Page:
If you’re feeling just a little giddy at the prospect of a new age in South African politics, you may want to sustain that feeling by tapping your Proudly South African gene and visiting some of the local destinations that have made South Africa great in so many ways. Says Flight Centre Travel Group’s (FCTG) Leisure Marketing Leader, Nicky Potgieter: “South Africa is regularly voted among the best countries to visit in the world. What better excuse to see what makes us stand out internationally than now, as the political winds of change fan positive sentiment and we’re celebrating being South African?” Here’s Flight Centre’s guide to South African destinations that will reinvigorate your love for Mzanzi:
Maropeng (Cradle of Humankind)
It means “returning to the place of origin” in Setswana and is believed to be the birthplace of all humankind – Maropeng is entirely unique to South Africa and every human being is connected to it. At only just over an hour’s drive from either Johannesburg or Pretoria, there’s no excuse not to revisit the path of our forefathers.
Pinnacle Point Caves – Mossel Bay
Pinnacle Point Caves in Mossel Bay is also key to understanding the developments of modern man and how we came to be. Here, visitors will see signs of man’s first attempts to leave his mark on this planet with the earliest evidence symbolic behaviour, as well as the oldest indication of heat treatment of rock to make tools.
Jeffrey’s Bay Supertubes
The Supertubes are a mecca for any South African traveller even remotely interested in surfing. Located just 65km from Port Elizabeth, the spot is rated as one of the top five destinations on earth. It is considered to be one of most perfect right hand point breaks in the world and is on the ‘must-visit’ list for surfers everywhere. It takes a lot of skill and experience to handle but even if travellers aren’t up for surfing, it’s a great spot to sit and watch the pros ride the waves.
Robben Island – Cape Town
Every South African who has the opportunity to visit Cape Town, should make the pilgrimage to Robben Island. The World Heritage Site was infamously the prison that held Nelson Mandela for 18 years and is located just 5.5km from the city. Visitors will be guided around the island by former inmates and will gain unique insight into the walls that held South Africa’s, and arguably one of the world’s, greatest political leaders.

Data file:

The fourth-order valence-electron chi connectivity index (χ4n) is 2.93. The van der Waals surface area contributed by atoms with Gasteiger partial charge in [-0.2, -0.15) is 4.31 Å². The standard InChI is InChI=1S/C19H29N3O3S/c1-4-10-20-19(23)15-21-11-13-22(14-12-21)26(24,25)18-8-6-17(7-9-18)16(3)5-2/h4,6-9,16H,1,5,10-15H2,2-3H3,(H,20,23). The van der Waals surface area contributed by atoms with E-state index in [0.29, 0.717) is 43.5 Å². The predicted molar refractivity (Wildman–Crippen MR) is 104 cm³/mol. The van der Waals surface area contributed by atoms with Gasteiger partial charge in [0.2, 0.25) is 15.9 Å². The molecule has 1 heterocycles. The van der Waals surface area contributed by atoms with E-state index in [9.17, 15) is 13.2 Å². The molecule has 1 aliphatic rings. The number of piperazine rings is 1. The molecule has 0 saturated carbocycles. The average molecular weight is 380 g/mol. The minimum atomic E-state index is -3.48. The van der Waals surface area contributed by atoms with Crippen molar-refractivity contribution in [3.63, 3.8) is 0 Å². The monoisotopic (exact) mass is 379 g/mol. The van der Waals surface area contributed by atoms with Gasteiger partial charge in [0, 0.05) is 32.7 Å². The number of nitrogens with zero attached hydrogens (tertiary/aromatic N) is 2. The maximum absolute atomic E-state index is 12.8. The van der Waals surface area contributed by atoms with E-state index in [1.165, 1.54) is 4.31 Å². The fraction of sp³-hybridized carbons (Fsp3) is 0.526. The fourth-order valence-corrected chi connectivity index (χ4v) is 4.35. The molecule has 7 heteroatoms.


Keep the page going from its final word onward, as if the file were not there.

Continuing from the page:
Freedom Park – Pretoria
Full of symbolic and striking monuments, Freedom Park is a place of remembrance and contemplation to honour those who sacrificed their lives by helping to change and shape South Africa. The park was designed to be a tranquil space where people could come to remember loved ones and contemplate on the difficult, and often brutal, history of this country. The 697 metre Wall of Names pays a striking tribute to 75,000 South Africans who lost their lives fighting for their dream of an emancipated South Africa.
iSimangaliso Wetland Park – KwaZulu-Natal
In 1999, the iSimangaliso Wetland Park became South Africa’s first World Heritage Site. The name iSimangaliso means ‘miracle and wonder’ and is fitting for the large protected area that runs along the coast of KwaZulu-Natal. The park is home to the immense Lake St. Lucia, home to 526 different species of birds, hippos, pelicans and crocodiles. Visitors to the park can enjoy scenic hiking routes, sandy beaches, and scuba diving or snorkelling in the nearby spectacular coral reefs. Those feeling brave can take a kayak through the lake to get a glimpse of the famous wildlife up close.
Blyde River Canyon – Limpopo
Visitors searching for a mind-blowing nature experience should look no further than the Blyde River Canyon. As the third largest canyon in the world, it is truly a sight to behold, with views stretching over the Klein Drakensberg – leading the area to be known as the ‘Panorama Route’. Natural viewpoints over the canyon include God’s Window, Wonder View and The Pinnacle, each offering spectacular views of the breath taking panoramic scenery.